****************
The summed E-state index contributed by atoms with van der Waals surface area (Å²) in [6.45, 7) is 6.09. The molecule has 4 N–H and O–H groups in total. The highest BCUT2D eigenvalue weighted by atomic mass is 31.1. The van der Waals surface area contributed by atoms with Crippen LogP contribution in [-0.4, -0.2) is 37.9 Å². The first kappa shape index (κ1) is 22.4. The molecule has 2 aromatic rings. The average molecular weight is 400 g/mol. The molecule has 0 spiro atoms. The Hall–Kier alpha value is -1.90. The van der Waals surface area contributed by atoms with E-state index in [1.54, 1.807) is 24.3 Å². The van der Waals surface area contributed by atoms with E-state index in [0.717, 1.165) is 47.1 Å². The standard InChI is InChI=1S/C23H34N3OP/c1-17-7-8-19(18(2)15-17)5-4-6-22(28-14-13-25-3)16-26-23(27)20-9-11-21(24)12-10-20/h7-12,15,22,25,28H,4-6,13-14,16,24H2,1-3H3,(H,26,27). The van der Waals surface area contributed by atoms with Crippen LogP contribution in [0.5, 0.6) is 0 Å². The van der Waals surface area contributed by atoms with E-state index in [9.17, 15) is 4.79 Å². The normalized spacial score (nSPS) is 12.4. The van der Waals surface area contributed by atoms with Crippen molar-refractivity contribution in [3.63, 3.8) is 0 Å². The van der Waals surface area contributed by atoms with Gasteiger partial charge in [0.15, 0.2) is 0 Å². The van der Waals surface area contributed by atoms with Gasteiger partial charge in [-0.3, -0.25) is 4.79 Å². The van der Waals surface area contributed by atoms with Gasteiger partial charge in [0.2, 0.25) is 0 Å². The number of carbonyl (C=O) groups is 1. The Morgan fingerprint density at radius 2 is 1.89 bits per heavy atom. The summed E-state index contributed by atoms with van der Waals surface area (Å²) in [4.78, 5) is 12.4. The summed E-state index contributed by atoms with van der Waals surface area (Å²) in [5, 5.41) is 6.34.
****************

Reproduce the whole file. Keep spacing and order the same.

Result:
The summed E-state index contributed by atoms with van der Waals surface area (Å²) in [6.45, 7) is 6.09. The molecule has 4 N–H and O–H groups in total. The highest BCUT2D eigenvalue weighted by atomic mass is 31.1. The van der Waals surface area contributed by atoms with Crippen LogP contribution in [-0.4, -0.2) is 37.9 Å². The first kappa shape index (κ1) is 22.4. The molecule has 2 aromatic rings. The average molecular weight is 400 g/mol. The molecule has 0 spiro atoms. The Hall–Kier alpha value is -1.90. The van der Waals surface area contributed by atoms with E-state index in [1.54, 1.807) is 24.3 Å². The van der Waals surface area contributed by atoms with E-state index in [0.717, 1.165) is 47.1 Å². The standard InChI is InChI=1S/C23H34N3OP/c1-17-7-8-19(18(2)15-17)5-4-6-22(28-14-13-25-3)16-26-23(27)20-9-11-21(24)12-10-20/h7-12,15,22,25,28H,4-6,13-14,16,24H2,1-3H3,(H,26,27). The van der Waals surface area contributed by atoms with Crippen LogP contribution in [0.5, 0.6) is 0 Å². The van der Waals surface area contributed by atoms with E-state index in [9.17, 15) is 4.79 Å². The normalized spacial score (nSPS) is 12.4. The van der Waals surface area contributed by atoms with Crippen molar-refractivity contribution in [3.63, 3.8) is 0 Å². The van der Waals surface area contributed by atoms with Gasteiger partial charge in [0.15, 0.2) is 0 Å². The van der Waals surface area contributed by atoms with Gasteiger partial charge in [-0.3, -0.25) is 4.79 Å². The van der Waals surface area contributed by atoms with Gasteiger partial charge in [0.2, 0.25) is 0 Å². The number of carbonyl (C=O) groups is 1. The Morgan fingerprint density at radius 2 is 1.89 bits per heavy atom. The summed E-state index contributed by atoms with van der Waals surface area (Å²) in [4.78, 5) is 12.4. The summed E-state index contributed by atoms with van der Waals surface area (Å²) in [5, 5.41) is 6.34.